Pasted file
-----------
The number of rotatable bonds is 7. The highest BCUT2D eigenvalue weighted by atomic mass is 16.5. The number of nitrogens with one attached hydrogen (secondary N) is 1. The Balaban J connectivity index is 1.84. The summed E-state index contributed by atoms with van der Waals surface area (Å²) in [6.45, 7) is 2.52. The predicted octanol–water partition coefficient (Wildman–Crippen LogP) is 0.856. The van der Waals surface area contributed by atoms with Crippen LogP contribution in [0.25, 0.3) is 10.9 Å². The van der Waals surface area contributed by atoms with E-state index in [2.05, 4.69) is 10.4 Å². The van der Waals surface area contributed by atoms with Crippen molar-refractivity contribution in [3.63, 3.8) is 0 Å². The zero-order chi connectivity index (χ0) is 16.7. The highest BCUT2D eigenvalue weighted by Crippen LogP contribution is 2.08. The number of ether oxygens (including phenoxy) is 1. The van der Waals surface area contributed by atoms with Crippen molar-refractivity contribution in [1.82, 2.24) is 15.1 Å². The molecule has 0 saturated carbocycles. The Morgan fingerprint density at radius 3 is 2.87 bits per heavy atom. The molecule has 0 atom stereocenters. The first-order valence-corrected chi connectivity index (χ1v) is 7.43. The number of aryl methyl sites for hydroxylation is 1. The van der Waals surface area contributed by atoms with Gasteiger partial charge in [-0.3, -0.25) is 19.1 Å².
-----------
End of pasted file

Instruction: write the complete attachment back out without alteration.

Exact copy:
The number of rotatable bonds is 7. The highest BCUT2D eigenvalue weighted by atomic mass is 16.5. The number of nitrogens with one attached hydrogen (secondary N) is 1. The Balaban J connectivity index is 1.84. The summed E-state index contributed by atoms with van der Waals surface area (Å²) in [6.45, 7) is 2.52. The predicted octanol–water partition coefficient (Wildman–Crippen LogP) is 0.856. The van der Waals surface area contributed by atoms with Crippen LogP contribution in [0.25, 0.3) is 10.9 Å². The van der Waals surface area contributed by atoms with E-state index in [2.05, 4.69) is 10.4 Å². The van der Waals surface area contributed by atoms with Crippen molar-refractivity contribution in [3.63, 3.8) is 0 Å². The zero-order chi connectivity index (χ0) is 16.7. The highest BCUT2D eigenvalue weighted by Crippen LogP contribution is 2.08. The number of ether oxygens (including phenoxy) is 1. The van der Waals surface area contributed by atoms with Crippen molar-refractivity contribution in [1.82, 2.24) is 15.1 Å². The molecule has 0 saturated carbocycles. The Morgan fingerprint density at radius 3 is 2.87 bits per heavy atom. The molecule has 0 atom stereocenters. The first-order valence-corrected chi connectivity index (χ1v) is 7.43. The number of aryl methyl sites for hydroxylation is 1. The van der Waals surface area contributed by atoms with Gasteiger partial charge in [-0.3, -0.25) is 19.1 Å².